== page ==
A pair of barn swallows returned to our garage in the spring, rebuilt the nest on the garage door opener, and raised a brood of five which fledged June 30th. The fledglings returned to the nest for awhile, and then began spending their nights somewhere else. The parents quickly went to work to refurbish the nest and begin the process all over. August 2nd the new batch hatched—another five chicks! We can all gasp at how much work this is for those parents, daily catching enough bugs on the wing to feed themselves and their second brood of the season. But it’s pay-back time: the June chicks, now full-sized barn swallows at two months of age, are pitching in. In and out, in and out, all day and evening long, the two parents and brood of teenagers feed and clean up after the new brood of babies.
Everyone is in a hurry—in a few weeks they all need to join the fall migration to somewhere in South America. All of them! Including this mess of barely birds!
I’m out of breath just writing about it.
My home state of Iowa is one of America’s “fly over” states—places people fly over in order to get from one place to another. However, I was recently on that prairie again, and it is a soul-stirring experience. The land rolls, the horizon is 360 degrees. That great dome of sky is tremendous, magnificent, wild. It makes my heart sing to stand within it.
In the spring a pair of geese started hanging around in our pasture. Weeks later three fluffy goslings appeared with them. The family spent most of the time together on the pond, at least twice daily making their way through the cattails, over the bank, and down the hill to graze their way through the pasture grasses. One of the parents is the sentry while the other feeds with the babies, then they trade. Now the babies are juveniles, approaching the size of their parents and beginning to fly rather than walk to and from the pond—but they still peep like babies.
than a calla lily’s elegant…
Recently I was in Lyon, France, and got to stay in the lovely apartment of a friend in the old part of the city. The ground floor was built in the Middle Ages; consecutive floors were built during the Renaissance. The stones surrounding the doors and windows bear the identifying mark of the stone cutter. Hundreds of years of human history amidst these walls; thousands of years more are layered beneath them.
I painted this tiny sketch of the view from the kitchen (fifth floor), and left it with the key.
The migratory birds have joined the year-round residents, and the air is just zooming with bird busy-ness—courting rituals, nest-building, voracious feeding. And the songs! Cooing, burbling, chirping, chipping, liquid trilling, honking, quacking. All you in the northern hemisphere, go outside to watch and listen!
This is the week of the paschal moon, the first full moon following the spring equinox. Its brilliance startled me, shining through the stark branches of a snag. The tree may be dead, but it is full of life nonetheless. Easter is coming.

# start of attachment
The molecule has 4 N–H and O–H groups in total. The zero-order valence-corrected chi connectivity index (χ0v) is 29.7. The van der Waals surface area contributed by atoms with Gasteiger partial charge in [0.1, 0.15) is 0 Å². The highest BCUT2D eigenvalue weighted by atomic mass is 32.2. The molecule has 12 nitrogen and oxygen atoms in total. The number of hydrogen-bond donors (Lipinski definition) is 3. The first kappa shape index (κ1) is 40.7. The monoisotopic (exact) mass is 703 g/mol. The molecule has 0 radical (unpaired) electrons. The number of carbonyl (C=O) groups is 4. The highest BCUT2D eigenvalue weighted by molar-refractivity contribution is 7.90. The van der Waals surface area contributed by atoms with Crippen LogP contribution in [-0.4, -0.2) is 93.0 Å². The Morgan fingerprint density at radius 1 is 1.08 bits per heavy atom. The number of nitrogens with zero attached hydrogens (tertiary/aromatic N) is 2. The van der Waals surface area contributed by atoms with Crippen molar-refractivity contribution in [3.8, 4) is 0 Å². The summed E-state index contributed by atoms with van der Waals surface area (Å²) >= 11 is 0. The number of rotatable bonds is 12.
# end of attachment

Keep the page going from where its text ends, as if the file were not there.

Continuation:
I like what Claude Monet accomplished in his paintings of snow, so I decided to spend some time with his “Effete de Neige à Giverny.” The painting is in our art museum now—a wonderful opportunity for me to study it. Gray-white, blue-white, lavender-white, white-white.
Then I came home and began to paint this copy of it. Slowly, quietly, just barely brushing any color onto the paper. Like snow falling.
Of course I don’t claim this painting as my own. The point is to learn from another painter, and this is one of the best ways. As I painted I felt the cold, and the lack of central heating in that farm house (where the inhabitants do not feel the lack, because no such thing exists yet). I trudged into that grove of trees beyond the buildings, I shoveled snow to get into the barn.
Right after I painted this, we got more snow at one time than I have ever experienced in my 40 years in this coastal climate. It looked like this. Trees broke under the weight of the sodden snow, power lines ruptured, people were without electricity for days.
I apologize. I only wanted to follow Monet through the snow!
My days have been consumed in care-giving. Seeing a loved one struggle is just so hard. Worry gnaws, weariness wears.
I dragged myself out for a walk by the pond. I stopped when I saw a Great Blue Heron hunkered on a log. Shortly the bird straightened up—I thought it was going to leave because of me—then it took wing, but flew low, dragging its feet in the water’s surface and plowing with its great open bill until it snatched the frog it had spotted. The heron wheeled up into the air in one fluid arc, the frog kicking in protest as it was carried right into a sky it had never experienced in its earth-bound life.
I was gobsmacked.
Never before had I seen a heron actually catch something. I had expected its quarry to be a fish; seeing the kicking legs that looked all too human, I felt a sudden despair for the frog that I wouldn’t have felt for a fish. Herons have long been a favorite of mine—their elegance in flight always takes my breath away. But this glimpse of life in the act of living was too close to what was in my days, that near possibility of a loved one making an ascension away from all of us.
Poet Mary Oliver recently made that ascent herself. Perhaps it is as she wrote, “the secret name of every death is life again.”
Peace on earth, good will.